To mark today’s kick-off of the coronavirus-delayed Euro 2020 football tournament, we have rounded up the kits of all 24 teams playing in the championship.
Austria by Puma
Made by Puma, Austria’s home kit is in its traditional red and white colours.
According to the designers, the main body of the shirt features an all-over stylized pattern informed by the Vienna Secession art nouveau movement of the late 19th century.
Belgium by Adidas
Adidas’ Belgium home shirt was designed to “celebrate the strong and progressive colours of the nation’s flag”.
The red shirt is crossed with black and darker red brushstrokes that form the letter B on the front of the shirt. It is completed with yellow trim – the third colour in the Belgium flag.
Croatia by Nike
As with previous home shirts, Croatia’s kit for Euro 2020 is covered in its signature red and white checks. This year’s kit seems the checks extended to the shirt’s sleeves.
“The home is like a classic shirt, but given a modern update,” said Croatia national team captain Luka Modric. “The checks are the size I remember from when I was younger.”
Czech Republic by Puma
Czech Republic’s home kit for the tournament incorporates a graphic informed by the Slavic symbol for freedom, a Lípa tree.
The angular graphic print covers the whole red shirt.
Denmark by Hummel
Denmark’s traditional red and white shirt incorporates a graphic representation of the sound created by the country’s fans at the Parken Stadium in Copenhagen, which will host games during the tournament.
The subtle soundwave graphic was weaved into the front of the shirt and is repeated inside its collar.
England by Nike
England’s traditional white home shirt has a dark blue crew neck and side stripes detailed with red and blue lines.
The Three Lions crest, Nike logo and single star representing the World Cup victory in 1966 are aligned down the centre of the shirt.
“We’re united in our goal of representing our fans far and wide,” said England captain Harry Kane. “This collection captures that feeling of togetherness we hold so dearly.”
Finland by Nike
Nike’s design for Finland’s Euro kit “leans heavily on the flag”, said its designers.
A vertical stripe across the white shirt that fades from dark to royal blue is crossed by a horizontal strip incorporating the team’s badge to recreate the form of the country’s flag.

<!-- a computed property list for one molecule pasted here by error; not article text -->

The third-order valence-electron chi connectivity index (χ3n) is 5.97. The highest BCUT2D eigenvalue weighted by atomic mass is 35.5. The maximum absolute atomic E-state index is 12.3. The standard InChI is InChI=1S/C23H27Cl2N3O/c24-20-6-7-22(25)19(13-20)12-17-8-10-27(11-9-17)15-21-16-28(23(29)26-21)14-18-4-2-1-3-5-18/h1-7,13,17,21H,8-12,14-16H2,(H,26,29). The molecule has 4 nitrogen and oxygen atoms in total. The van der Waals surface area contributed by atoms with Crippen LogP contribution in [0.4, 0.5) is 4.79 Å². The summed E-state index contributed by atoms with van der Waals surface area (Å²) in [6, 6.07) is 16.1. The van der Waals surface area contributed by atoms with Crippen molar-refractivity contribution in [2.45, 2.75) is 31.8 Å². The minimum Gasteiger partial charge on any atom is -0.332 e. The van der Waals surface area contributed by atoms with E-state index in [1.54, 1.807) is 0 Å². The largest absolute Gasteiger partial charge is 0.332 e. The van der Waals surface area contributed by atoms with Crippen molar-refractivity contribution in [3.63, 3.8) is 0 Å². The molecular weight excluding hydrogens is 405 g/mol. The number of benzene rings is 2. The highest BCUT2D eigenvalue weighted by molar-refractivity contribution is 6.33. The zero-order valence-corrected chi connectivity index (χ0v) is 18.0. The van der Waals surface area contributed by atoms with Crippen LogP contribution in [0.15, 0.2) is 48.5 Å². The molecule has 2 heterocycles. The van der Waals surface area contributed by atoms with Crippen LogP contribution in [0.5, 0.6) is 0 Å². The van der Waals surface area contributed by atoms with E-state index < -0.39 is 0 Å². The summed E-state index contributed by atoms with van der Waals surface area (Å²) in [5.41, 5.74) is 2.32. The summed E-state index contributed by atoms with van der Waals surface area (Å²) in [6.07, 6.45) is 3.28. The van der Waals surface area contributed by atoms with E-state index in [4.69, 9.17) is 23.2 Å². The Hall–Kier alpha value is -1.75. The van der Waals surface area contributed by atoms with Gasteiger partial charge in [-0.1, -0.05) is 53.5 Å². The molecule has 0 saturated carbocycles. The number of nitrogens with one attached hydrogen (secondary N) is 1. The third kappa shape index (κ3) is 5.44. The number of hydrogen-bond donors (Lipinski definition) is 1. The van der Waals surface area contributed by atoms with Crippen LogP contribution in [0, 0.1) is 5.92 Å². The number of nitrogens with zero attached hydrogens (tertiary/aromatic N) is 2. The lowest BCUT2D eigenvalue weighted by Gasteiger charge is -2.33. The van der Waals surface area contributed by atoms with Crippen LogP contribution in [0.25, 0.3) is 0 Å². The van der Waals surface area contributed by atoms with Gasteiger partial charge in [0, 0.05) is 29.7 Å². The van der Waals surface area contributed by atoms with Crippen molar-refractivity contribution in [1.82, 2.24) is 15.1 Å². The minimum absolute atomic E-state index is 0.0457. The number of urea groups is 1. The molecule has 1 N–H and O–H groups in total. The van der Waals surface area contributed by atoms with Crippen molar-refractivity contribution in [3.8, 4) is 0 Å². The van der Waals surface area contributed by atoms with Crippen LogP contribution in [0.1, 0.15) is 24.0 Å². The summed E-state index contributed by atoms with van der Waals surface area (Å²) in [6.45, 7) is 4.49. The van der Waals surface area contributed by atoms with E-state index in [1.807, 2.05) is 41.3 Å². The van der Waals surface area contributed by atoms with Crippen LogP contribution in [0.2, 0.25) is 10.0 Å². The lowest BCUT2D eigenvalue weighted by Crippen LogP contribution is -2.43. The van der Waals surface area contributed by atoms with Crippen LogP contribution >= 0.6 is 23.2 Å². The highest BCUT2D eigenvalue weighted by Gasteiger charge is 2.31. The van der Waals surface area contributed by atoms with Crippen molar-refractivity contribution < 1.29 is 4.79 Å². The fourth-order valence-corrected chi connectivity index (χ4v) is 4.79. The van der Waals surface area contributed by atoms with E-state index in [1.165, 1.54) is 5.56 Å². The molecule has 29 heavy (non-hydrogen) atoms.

France by Nike
World Cup champions France’s kit for the tournament will have alternating horizontal blue and dark blue stripes. A bright red stripe will run across the shirt’s chest.
“I think two years ago we brought the country together, just like back in 1998,” said France national team player Kylian Mbappé.
“Now we will wear a red stripe on our shirt just like they did.”
Germany by Adidas
Germany’s home kit has a traditional white-coloured shirt wrapped in a series of black, “hand-painted” pinstripes.
The black-red-gold colours of the three-times winner’s flag have been used around the shirt’s sleeves.
Hungary by Adidas
Hungary’s shirt was informed by the River Danube, which flows through the country.
Flowing stripes in various shades of red represent the river and are combined with white and green details as a nod towards the country’s national flag.
Italy by Puma
The blue Italian home kit aims to celebrate Italy’s past greatness. It was directly informed by the renaissance and incorporates a luxurious pattern across the shirt.
Inspired by this culture-defining era of art and architecture, the new Italy Home Kit reinterprets the renaissance patterns of the past into a modern geometric graphic, tonally incorporated into the blue jersey celebrating the nation’s influence on world culture and football alike.
“During the renaissance, Italy was the epicentre of creativity and innovation,” said David Bremond, head of product line management at Puma.
“Italy didn’t just influence the world; it redefined it. With this home kit we want to celebrate this era and craft this kit from Italy’s most important cultural time.”
The Netherlands by Nike
Designed to represent national pride, the Netherlands’ orange kit incorporates an embossed face of a lion on its front.
“I’ve never seen anything like it, and I love the message it sends,” said the Netherlands player Virgil van Dijk.